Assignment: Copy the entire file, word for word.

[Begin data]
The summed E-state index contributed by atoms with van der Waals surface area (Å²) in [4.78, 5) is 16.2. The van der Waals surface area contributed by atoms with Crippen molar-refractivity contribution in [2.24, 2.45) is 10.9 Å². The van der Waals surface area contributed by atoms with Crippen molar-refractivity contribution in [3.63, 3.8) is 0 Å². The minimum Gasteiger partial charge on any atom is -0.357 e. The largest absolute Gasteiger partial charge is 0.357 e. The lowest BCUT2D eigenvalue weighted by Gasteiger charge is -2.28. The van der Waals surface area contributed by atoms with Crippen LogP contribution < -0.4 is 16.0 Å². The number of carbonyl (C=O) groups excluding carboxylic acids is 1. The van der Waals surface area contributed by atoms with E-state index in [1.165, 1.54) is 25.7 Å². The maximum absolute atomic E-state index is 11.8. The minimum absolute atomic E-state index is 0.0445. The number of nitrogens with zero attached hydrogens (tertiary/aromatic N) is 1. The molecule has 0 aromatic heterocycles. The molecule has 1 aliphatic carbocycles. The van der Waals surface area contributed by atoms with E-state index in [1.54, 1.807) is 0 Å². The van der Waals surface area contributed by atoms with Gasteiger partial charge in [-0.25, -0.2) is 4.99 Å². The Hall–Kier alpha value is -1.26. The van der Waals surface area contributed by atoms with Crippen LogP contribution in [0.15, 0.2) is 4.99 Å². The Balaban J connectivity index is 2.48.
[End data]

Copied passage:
The summed E-state index contributed by atoms with van der Waals surface area (Å²) in [4.78, 5) is 16.2. The van der Waals surface area contributed by atoms with Crippen molar-refractivity contribution in [2.24, 2.45) is 10.9 Å². The van der Waals surface area contributed by atoms with Crippen molar-refractivity contribution in [3.63, 3.8) is 0 Å². The minimum Gasteiger partial charge on any atom is -0.357 e. The largest absolute Gasteiger partial charge is 0.357 e. The lowest BCUT2D eigenvalue weighted by Gasteiger charge is -2.28. The van der Waals surface area contributed by atoms with Crippen LogP contribution < -0.4 is 16.0 Å². The number of carbonyl (C=O) groups excluding carboxylic acids is 1. The van der Waals surface area contributed by atoms with E-state index in [1.165, 1.54) is 25.7 Å². The maximum absolute atomic E-state index is 11.8. The minimum absolute atomic E-state index is 0.0445. The number of nitrogens with zero attached hydrogens (tertiary/aromatic N) is 1. The molecule has 0 aromatic heterocycles. The molecule has 1 aliphatic carbocycles. The van der Waals surface area contributed by atoms with E-state index in [1.54, 1.807) is 0 Å². The van der Waals surface area contributed by atoms with Gasteiger partial charge in [-0.25, -0.2) is 4.99 Å². The Hall–Kier alpha value is -1.26. The van der Waals surface area contributed by atoms with Crippen LogP contribution in [0.15, 0.2) is 4.99 Å². The Balaban J connectivity index is 2.48.